Elena Kagan's childfree status: The mean take and the green take
Pundits have seized on the fact that our newest Supreme Court justice, Elena Kagan, has no kids.
As David Leonhardt notes in a recent New York Times article, “The last three men nominated to the Supreme Court have all been married and, among them, have seven children. The last three women — Elena Kagan, Sonia Sotomayor, and Harriet Miers (who withdrew) — have all been single and without children.” Leonhardt goes on to discuss how women who take time off from the traditional career path to care for children rarely regain the momentum they lose, meaning that childfree women tend to advance further in their careers.
I’m glad Obama chose a woman for the slot, and I’m glad the occasion is spurring a conversation about the challenges women still face in the world of work. Mothers shouldn’t have to pay any more of a career price than fathers do.
But while Obama’s pick signifies continued progress in the fight for women’s equality, the discussion surrounding that pick shows how much prejudice still exists toward another group: the childfree.
In a post written before Obama named Kagan as his nominee, Peter Beinart argued in The Daily Beast that the president should choose a mother. “[I]t’s important not just to have lots of women in positions of political power, but to have lots of women with kids,” he wrote, arguing that girls and young women need to see female role models who are both mothers and high achievers.
When Kagan was nominated, a “feminist friend” of New York Times writer Lisa Belkin said, “I wish she were a mother. This sends the wrong message.”
In a piece in The Washington Post entitled “The Supreme Court needs more mothers,” Ann Gerhart wrote, “Motherhood offers a one-word verifier. It signals a woman with an intensity of life experiences, jammed with joys and fears, unpredictability and intimacy, all outside the workplace.”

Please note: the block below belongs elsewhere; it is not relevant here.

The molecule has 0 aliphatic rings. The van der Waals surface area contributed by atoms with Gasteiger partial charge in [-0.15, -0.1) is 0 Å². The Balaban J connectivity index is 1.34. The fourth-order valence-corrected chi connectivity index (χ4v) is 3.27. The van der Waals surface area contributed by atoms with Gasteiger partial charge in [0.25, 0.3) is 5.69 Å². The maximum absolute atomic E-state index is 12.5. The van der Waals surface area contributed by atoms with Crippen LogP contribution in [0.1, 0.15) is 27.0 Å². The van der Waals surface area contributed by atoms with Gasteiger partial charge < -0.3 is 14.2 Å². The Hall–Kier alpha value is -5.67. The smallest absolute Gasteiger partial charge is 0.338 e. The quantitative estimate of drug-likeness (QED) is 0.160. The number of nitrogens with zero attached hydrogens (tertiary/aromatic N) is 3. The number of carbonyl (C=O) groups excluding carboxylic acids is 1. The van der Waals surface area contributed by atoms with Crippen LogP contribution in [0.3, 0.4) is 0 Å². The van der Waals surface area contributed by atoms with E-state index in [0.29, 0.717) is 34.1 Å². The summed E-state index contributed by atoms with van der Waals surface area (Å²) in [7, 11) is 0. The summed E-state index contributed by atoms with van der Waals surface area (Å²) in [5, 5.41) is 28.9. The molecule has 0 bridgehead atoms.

Hilary Shenfeld at iVillage took this thread further still, arguing that a nominee who’s a mother would have brought “some unique ‘mom-spertise’ to the Supreme Court”:
With the addition of … a jurist with a mama bear lurking inside, the Supreme Court would have a member who’s lived through the toughest job on earth and came out better for it. She’s wiped away dirt and tears, helped with homework and heartache, made as many decisions as dinners, really listened and really heard. She’s had years of experience settling squabbles and determining who’s right and who’s wrong. She would have come to the job not only with legal smarts, but also the real-world wisdom picked up from the day-in, day-out joys, frustrations, and plain hard work of being a mother and raising a family.
Men don’t get nearly this kind of scrutiny over their personal and family choices. Still, a childfree man can be suspicious too. Take David Souter, whose nomination to the Supreme Court in 1990 gave Sen. Orrin Hatch (R-Utah) the heebie-jeebies. “It concerns me that the court is facing a whole range of family issues and that Judge Souter does not have the experience of family life — a wife and children — to draw on to help him with these decisions,” Hatch told NPR. “I’ll be exploring that because, frankly, right now it makes me uncomfortable.”
Personally, I’m more wigged out by the fact that Antonin Scalia has nine children.
I get that parenthood can inspire new perspectives and skills, but so can a childfree life. Either choice brings trade-offs. Either can be “jammed with joys and fears, unpredictability and intimacy.” Either can bring “real-world wisdom.” I’m not sure why “feminists” are parroting Sarah Palin’s Mama Grizzly pablum, but the feminism I want to be part of embraces and sticks up for all women, including the nearly 20 percent of us who don’t have children, whether by choice or circumstance. How heavily populated will the world have to be before we get over the notion that childless people should be viewed with either pity or suspicion?
D.C. chatterers automatically assume that it was a sacrifice for Kagan not to have kids. Maybe so. Or maybe not. Maybe Kagan simply didn’t want children and decided to fill her life with other experiences. Maybe she freely chose her goals, pursued them with diligence and intelligence, and has met with fantastic success. To me that sounds like exactly the “right message” for the nation’s young women.
Read more about population and the childfree option:
- The GINK manifesto: Say it loud: I’m childfree and I’m proud
- Childfree messages in Sex and the City 2 and Eat, Pray, Love
- How green are the ‘childless by choice’?
- Women’s rights are the right way to approach the population issue
- Nearly a fifth of American women skip childbearing
- Want to join the Voluntary Human Extinction Movement?
- And still more about population
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